Try to picture life-sized terracotta sculptures by your side as you eat, sleep and use the bathroom. A hotel in Xi'an offering this fully immersive experience has become popular among both Chinese and foreign guests.
The three themed suites, ranging from 80 to 100 square meters each, are located in downtown Xi'an, home to the terracotta army.
Discovered in 1974, the army is one of China's biggest tourist attractions, drawing hundreds of thousands of visitors each year. It was built by Emperor Qinshihuang of the Qin Dynasty (221 BC-207 BC) who unified China for the first time in history.
The Airbnb-style hotels are owned by Guo Zhihua, a 53-year-old Xi'an local. A taxi driver in the 1990s, Guo spent most of his life driving tourists to see the warriors in the Emperor Qinshihuang Mausoleum Site Museum.
"Many of my colleagues parked their cars, smoked and chatted with each other. But I preferred to go to the pits with my passengers to tell them stories about the warriors, like a tour guide. Over the years, I have grown to like the warriors very much," he said.
Guo placed more than 200 warrior replicas in the three hotel rooms, which he named pit one, two and three. The sculptures are under the beds, the wash basins, in front of toilet seats and in the walls. Tiles and pillowcases are also painted with images of the stern-faced soldiers.
As the bed light shines through a specially-coated cover, the images of the warrior formations multiply so that the guests can feel like an emperor reviewing his troops, Guo said.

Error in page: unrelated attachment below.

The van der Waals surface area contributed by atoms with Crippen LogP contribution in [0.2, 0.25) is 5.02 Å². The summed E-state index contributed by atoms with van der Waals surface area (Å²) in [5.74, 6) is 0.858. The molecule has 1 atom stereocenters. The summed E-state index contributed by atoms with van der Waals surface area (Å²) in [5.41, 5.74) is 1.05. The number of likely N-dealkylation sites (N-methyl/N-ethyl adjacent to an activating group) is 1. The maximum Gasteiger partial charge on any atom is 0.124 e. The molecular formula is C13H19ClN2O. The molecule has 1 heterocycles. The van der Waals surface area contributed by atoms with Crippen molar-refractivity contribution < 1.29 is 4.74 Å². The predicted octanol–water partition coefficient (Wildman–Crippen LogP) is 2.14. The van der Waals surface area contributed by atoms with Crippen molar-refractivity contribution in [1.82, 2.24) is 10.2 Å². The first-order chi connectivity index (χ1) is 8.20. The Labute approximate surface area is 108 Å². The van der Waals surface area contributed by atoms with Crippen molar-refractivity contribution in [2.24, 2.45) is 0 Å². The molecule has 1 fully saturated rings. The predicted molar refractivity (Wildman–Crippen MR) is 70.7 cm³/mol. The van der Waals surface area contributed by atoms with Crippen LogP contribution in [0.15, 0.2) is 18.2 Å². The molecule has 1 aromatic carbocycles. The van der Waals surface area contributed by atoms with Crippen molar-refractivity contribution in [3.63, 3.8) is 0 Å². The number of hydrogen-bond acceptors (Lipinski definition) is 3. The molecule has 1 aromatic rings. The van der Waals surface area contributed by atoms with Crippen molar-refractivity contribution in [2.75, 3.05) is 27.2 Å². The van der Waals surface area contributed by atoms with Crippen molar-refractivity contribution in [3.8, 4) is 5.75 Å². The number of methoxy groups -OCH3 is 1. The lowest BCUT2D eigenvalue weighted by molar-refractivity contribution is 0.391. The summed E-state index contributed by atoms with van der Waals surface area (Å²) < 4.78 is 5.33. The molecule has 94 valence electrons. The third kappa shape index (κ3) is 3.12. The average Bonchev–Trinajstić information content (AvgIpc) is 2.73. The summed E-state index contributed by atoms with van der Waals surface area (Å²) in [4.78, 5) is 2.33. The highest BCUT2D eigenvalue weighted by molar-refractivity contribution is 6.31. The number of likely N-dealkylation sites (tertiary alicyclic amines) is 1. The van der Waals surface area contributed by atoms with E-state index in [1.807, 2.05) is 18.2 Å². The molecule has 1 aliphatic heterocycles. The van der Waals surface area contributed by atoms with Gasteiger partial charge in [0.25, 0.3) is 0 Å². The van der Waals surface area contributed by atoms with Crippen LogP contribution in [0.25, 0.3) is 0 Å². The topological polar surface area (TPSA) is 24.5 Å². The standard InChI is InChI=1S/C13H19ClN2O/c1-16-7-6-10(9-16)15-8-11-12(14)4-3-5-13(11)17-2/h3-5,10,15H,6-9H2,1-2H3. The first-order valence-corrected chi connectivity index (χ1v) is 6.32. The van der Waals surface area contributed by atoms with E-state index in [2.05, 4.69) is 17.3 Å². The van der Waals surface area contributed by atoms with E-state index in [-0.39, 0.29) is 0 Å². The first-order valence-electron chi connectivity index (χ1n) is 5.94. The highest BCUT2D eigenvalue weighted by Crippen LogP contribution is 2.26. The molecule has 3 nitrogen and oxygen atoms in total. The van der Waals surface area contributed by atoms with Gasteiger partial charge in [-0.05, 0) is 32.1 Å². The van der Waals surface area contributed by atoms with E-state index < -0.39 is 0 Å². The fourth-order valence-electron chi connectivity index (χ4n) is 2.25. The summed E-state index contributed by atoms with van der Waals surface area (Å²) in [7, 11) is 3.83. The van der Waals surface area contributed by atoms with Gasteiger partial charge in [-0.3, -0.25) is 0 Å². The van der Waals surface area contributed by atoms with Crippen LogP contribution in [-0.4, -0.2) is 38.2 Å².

Guo's rooms, costing 100 to 200 dollars a night, has drawn thousands of visitors from 30 countries and regions since the hotel opened in 2008 when Beijing hosted the Summer Olympics. "I was banking on the growing interest in Chinese history," Guo said.
The hotels are fully booked until May. "One day, I received 400 reservations in two hours," he said.
Xi'an is a popular tourist site. During the three-day New Year holiday, the city received 2.453 million tourists, up 17.16 percent year on year. Tourists spent 983 million yuan (143 million U.S. dollars), up 24.24 percent.
Despite the hotel's rising popularity, some discount it as a cheesy replica and say it is horrifying to sleep in a tomb. One lodger complained in a viral video that he could not sleep the whole night with warriors staring him down.
Guo remains unfazed. "I'd like to offer more history-themed hotels with Han and Tang dynasty decorations so overseas tourists can truly experience Chinese history and then back home, tourists can carry on the Chinese culture," he said.